Elvie Kathryn turned ten months on the 3rd of January.
It’s been over seven months since we moved up here to the place we affectionately refer to as Janderhil.I made that name up while scrambling letters of our surnames and looking up old place-naming prefixes and suffixes. I ended up with Jan, yahn, a variant of John, which is my dad’s name. Then der-hil, of the hill, a mash-up of sorts, because it sounds like “yonder hill”. And then I felt foolish about the name and how much I liked it, and I sat on it for a year before finally mentioning it to someone. Thankfully they liked it.
I gave a quick tour of the house back in May, and here is a small look into how it looks now.
We slept late, this morning, the baby and ourselves. We awoke to a room full of grey light; the misty day after Christmas.
“It’s over,” Jeremy said, “Christmas is done.”
“No it’s not, we still have eleven more days!” I prefer to stick to the old idea of twelve days of Christmas even though our culture does not. Before those twelve days are out Jeremy will be back to work, back to school. We have this week, though.
The clouds broke mid-morning and the sun shone on the field, brown and gold and pale, pale green. When we went outside the wind whipped at us like it always does, but it was a warm wind. Our Christmas Day had been unseasonably warm, a fact which I relished, since it meant the boys could ride their Christmas gifts: a new bicycle for each of them.
We went outside, Jeremy and Pam and myself, as part of a meeting of the Janderhil Committee for Community Improvement and Development. We had spent breakfast discussing chickens and rabbits and bees and the garden, making mental lists and gathering ideas and ideals, long-term goals and goals for the year. Then when Elvie Kay went down for a nap, we stepped outside to ponder the location and size of the garden. We have a lot of preparations to make.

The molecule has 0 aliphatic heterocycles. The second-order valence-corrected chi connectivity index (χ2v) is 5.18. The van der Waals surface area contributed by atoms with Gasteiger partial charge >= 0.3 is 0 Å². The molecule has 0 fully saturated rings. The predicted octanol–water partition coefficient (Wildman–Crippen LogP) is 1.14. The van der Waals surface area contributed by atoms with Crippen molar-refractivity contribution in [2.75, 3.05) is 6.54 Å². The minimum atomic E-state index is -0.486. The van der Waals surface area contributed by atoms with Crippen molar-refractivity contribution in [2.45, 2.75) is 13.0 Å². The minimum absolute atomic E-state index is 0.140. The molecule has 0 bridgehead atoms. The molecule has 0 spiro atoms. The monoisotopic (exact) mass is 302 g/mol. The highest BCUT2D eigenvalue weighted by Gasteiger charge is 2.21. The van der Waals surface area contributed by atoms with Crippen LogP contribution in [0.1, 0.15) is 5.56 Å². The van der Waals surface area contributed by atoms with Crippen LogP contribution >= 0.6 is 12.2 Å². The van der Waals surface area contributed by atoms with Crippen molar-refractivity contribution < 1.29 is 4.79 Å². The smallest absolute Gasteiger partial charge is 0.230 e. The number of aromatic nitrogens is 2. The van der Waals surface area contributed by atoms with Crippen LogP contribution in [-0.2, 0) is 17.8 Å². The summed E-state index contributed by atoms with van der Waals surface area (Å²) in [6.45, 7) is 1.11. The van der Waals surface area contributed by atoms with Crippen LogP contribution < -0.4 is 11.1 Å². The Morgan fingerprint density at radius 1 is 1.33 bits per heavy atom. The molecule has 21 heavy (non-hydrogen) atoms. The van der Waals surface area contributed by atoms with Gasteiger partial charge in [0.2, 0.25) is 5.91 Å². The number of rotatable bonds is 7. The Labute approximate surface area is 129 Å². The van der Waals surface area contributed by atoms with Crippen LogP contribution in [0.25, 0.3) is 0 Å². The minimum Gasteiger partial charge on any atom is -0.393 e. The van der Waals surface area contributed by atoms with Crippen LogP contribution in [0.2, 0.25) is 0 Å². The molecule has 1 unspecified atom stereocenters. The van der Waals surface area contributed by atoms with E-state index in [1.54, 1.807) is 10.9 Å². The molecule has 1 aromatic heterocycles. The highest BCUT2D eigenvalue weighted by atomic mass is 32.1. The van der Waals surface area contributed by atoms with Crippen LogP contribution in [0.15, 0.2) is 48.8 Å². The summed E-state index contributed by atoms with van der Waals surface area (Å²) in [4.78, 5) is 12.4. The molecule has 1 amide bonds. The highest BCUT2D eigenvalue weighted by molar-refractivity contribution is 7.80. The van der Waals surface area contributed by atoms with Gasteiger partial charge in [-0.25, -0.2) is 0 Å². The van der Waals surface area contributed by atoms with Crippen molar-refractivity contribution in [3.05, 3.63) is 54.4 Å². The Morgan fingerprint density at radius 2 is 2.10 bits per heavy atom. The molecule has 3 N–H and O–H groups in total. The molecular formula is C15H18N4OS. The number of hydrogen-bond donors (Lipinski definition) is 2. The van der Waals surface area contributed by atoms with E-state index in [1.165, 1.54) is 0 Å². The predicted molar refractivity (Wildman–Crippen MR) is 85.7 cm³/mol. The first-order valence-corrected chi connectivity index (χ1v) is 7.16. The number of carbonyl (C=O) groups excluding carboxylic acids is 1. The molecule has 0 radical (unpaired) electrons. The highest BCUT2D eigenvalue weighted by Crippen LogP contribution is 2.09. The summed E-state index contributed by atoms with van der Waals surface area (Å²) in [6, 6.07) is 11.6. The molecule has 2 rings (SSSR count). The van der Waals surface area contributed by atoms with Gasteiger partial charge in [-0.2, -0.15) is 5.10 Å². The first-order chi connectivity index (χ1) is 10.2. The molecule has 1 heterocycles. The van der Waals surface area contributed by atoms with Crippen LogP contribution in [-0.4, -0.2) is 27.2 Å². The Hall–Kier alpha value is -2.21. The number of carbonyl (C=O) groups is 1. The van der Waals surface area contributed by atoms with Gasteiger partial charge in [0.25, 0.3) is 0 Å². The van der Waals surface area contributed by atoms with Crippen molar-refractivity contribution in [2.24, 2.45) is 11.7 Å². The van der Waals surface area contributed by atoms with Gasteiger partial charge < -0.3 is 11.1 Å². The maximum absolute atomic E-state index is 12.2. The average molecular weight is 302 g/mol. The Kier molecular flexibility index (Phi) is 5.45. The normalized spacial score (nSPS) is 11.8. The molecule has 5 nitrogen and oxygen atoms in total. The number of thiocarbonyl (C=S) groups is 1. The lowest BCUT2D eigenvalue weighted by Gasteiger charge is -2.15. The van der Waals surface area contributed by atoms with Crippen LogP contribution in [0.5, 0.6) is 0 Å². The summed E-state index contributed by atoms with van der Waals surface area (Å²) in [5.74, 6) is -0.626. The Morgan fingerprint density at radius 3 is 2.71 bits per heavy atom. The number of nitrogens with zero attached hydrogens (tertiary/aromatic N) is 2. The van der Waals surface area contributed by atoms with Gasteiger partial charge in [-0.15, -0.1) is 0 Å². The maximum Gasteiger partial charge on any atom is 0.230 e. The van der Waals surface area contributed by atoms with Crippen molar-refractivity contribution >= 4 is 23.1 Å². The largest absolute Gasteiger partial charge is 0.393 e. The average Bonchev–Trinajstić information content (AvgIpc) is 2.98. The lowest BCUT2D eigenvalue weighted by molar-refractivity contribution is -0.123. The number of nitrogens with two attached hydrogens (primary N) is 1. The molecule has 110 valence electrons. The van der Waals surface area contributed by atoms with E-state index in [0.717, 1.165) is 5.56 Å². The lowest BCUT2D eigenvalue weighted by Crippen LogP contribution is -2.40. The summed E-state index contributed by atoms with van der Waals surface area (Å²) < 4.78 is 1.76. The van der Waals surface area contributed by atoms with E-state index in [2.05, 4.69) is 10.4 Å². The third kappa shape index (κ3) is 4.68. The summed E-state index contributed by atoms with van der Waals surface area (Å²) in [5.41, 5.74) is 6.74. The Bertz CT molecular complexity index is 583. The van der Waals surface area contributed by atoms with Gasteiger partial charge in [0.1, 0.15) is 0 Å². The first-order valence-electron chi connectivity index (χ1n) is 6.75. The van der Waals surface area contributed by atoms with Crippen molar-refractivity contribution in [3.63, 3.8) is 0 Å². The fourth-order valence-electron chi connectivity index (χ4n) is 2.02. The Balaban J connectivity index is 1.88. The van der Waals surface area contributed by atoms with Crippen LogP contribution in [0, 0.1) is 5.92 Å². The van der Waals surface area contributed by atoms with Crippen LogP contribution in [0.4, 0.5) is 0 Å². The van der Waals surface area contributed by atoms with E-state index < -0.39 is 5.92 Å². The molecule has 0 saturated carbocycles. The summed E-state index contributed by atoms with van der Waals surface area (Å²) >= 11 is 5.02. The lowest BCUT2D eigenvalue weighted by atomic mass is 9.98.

The boys followed us out to ride their bicycles.
Each month I share some of our favorite books we’ve shared over the course of the month. For reference, my boys are 5.75, 4, and 2.75 years old.
I waited so long last month to write this post that last month became two months ago and so this post is two months smooshed together. We got a great batch of books from our last trip to the library (which was two months ago, in October) and we haven’t been able to go back; since our library automatically renews items, we have just kept reading the same few books all this time. I hope to finally take them back this week.
We brought home seven books from that last library trip, and three were absolute favorites, three were so-so, and one was just generally disliked, and we read it once and no-one ever asked to read it again.
Elvie Kay turned nine months on the 3rd of December.
I have to stop there at that date for a moment and reflect. December 3rd is the day I had a D&C after my first miscarriage in 2007. It’s the day I found out I was pregnant with Clive in 2011 (was it really that long ago?) I am grateful to add another happy marker to that day–three-quarters of Elvie Kay’s first year.
Every month that passes for a baby is another mass of amazements and new abilities. Elvie has grown so much in the past month–her personality has grown, if that’s even possible! She started to really resemble her brothers in some ways and to starkly differ from them in other ways. She’s more herself than she’s ever been before. It’s both a joy and a profound perplexion; how can this little person, the fourth to come from us, just us, be so like her brothers and so unlike anyone else we have ever met? I suppose that’s why these monthly updates are so fascinating for me.